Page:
Effectiveness of pharmacokinetic/pharmacodynamic-guided meropenem treatment in critically ill patients: a comparative cohort study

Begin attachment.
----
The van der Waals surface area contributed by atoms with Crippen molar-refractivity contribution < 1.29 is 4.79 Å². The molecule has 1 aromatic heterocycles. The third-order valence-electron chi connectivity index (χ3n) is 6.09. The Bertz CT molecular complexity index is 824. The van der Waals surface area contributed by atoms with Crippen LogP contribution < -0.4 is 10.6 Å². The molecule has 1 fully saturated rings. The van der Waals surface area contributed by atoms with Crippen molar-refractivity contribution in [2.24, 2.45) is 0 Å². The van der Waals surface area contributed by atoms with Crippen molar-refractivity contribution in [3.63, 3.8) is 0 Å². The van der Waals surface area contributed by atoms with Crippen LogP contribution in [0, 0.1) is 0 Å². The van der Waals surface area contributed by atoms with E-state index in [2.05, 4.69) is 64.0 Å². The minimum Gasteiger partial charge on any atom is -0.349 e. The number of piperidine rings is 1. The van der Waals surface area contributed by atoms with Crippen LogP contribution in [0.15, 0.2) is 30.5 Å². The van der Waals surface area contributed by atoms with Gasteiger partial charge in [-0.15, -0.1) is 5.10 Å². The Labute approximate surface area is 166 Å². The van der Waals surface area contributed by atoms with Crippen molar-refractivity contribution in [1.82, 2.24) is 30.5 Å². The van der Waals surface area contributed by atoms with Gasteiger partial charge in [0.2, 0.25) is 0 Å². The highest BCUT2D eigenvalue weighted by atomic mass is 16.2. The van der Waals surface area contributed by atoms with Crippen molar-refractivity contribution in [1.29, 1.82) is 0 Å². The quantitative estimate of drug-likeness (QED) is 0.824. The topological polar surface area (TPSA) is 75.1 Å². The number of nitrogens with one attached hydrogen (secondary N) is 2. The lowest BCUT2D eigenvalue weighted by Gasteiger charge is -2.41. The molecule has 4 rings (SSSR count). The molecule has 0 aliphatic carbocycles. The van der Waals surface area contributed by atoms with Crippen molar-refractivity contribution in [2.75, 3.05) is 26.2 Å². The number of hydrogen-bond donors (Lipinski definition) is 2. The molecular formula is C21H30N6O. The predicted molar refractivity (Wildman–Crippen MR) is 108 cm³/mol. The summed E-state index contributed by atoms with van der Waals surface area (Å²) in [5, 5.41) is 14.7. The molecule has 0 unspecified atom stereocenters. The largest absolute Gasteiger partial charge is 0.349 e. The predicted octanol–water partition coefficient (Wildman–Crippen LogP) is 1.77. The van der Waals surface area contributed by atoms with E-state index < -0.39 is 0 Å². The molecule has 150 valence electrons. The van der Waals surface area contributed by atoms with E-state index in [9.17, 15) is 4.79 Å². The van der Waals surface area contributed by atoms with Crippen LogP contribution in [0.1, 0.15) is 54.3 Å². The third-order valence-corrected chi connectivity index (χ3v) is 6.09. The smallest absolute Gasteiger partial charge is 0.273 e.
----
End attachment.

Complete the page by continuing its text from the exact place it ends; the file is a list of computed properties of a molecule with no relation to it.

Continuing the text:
Background: The proper dosage of antibiotics is a key element in the effective treatment of infection, especially in critically ill patients. This study aimed to evaluate the efficacy of optimized meropenem regimens based on pharmacokinetic/pharmacodynamic criteria in patients admitted to the intensive care unit. Methods: This observational, naturalistic, retrospective, unicentric cohort study was performed between May 2011 and December 2017. The clinical and bacteriologic responses of 77 control intensive care unit patients receiving meropenem were compared with those of 77 propensity score-balanced patients who received meropenem dose adjusted by therapeutic drug monitoring. The primary end point of clinical response was a reduction at the end of treatment of at least 80% of the maximum procalcitonin (PCT) value recorded during the meropenem treatment. Results: The primary end point was met by 55 patients (71.4%) in the adjusted group compared with 41 (53.3%) patients in the control group (mean difference 18.1%, P = 0.02). Fifty-one patients (66.2%) in the adjusted group required a meropenem dose adjustment, being necessary in 46 of them (90.2%) to decrease the dose. The reduction of PCT was the greatest in the adjusted group compared with the unadjusted group (93% versus 85%, P = 0.004); a greater percentage of patients reached a PCT level < 0.5 ng/mL (63.6% versus 41.6%, P = 0.006), and there was a trend toward an improved bacteriologic response (relative risk = 1.27; 95% confidence interval: 0.92-1.56). There were no differences in early mortality or safety between groups. Conclusions: Adjustment of meropenem therapy by monitoring is a useful strategy for improving meropenem effectiveness in the treatment of infection in critically ill patients, with no impact on safety.